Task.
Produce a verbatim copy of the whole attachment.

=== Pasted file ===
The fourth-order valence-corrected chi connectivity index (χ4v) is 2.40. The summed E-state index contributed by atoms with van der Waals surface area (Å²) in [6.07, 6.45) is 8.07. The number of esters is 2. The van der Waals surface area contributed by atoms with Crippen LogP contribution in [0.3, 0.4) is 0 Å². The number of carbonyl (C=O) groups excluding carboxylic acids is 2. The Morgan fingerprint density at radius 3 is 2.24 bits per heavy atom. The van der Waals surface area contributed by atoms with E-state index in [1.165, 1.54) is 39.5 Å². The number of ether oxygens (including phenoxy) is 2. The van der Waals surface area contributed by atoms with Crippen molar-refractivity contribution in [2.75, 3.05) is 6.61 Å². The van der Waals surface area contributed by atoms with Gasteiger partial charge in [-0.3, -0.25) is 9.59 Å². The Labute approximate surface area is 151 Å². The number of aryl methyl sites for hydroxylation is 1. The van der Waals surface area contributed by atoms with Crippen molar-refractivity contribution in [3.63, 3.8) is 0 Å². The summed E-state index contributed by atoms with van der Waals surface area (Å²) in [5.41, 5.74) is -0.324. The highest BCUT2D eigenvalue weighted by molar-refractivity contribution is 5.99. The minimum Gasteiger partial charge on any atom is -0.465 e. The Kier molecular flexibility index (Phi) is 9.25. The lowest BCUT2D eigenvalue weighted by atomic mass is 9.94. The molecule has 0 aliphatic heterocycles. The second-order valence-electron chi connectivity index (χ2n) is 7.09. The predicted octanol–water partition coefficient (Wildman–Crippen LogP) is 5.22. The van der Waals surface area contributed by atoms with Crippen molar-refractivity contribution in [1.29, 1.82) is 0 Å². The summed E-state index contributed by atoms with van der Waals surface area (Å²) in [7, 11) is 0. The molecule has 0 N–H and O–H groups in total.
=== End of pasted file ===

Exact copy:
The fourth-order valence-corrected chi connectivity index (χ4v) is 2.40. The summed E-state index contributed by atoms with van der Waals surface area (Å²) in [6.07, 6.45) is 8.07. The number of esters is 2. The van der Waals surface area contributed by atoms with Crippen LogP contribution in [0.3, 0.4) is 0 Å². The number of carbonyl (C=O) groups excluding carboxylic acids is 2. The Morgan fingerprint density at radius 3 is 2.24 bits per heavy atom. The van der Waals surface area contributed by atoms with E-state index in [1.165, 1.54) is 39.5 Å². The number of ether oxygens (including phenoxy) is 2. The van der Waals surface area contributed by atoms with Crippen molar-refractivity contribution in [2.75, 3.05) is 6.61 Å². The van der Waals surface area contributed by atoms with Gasteiger partial charge in [-0.3, -0.25) is 9.59 Å². The Labute approximate surface area is 151 Å². The number of aryl methyl sites for hydroxylation is 1. The van der Waals surface area contributed by atoms with Crippen molar-refractivity contribution in [3.63, 3.8) is 0 Å². The summed E-state index contributed by atoms with van der Waals surface area (Å²) in [5.41, 5.74) is -0.324. The highest BCUT2D eigenvalue weighted by molar-refractivity contribution is 5.99. The minimum Gasteiger partial charge on any atom is -0.465 e. The Kier molecular flexibility index (Phi) is 9.25. The lowest BCUT2D eigenvalue weighted by atomic mass is 9.94. The molecule has 0 aliphatic heterocycles. The second-order valence-electron chi connectivity index (χ2n) is 7.09. The predicted octanol–water partition coefficient (Wildman–Crippen LogP) is 5.22. The van der Waals surface area contributed by atoms with Crippen molar-refractivity contribution in [1.29, 1.82) is 0 Å². The summed E-state index contributed by atoms with van der Waals surface area (Å²) in [7, 11) is 0. The molecule has 0 N–H and O–H groups in total.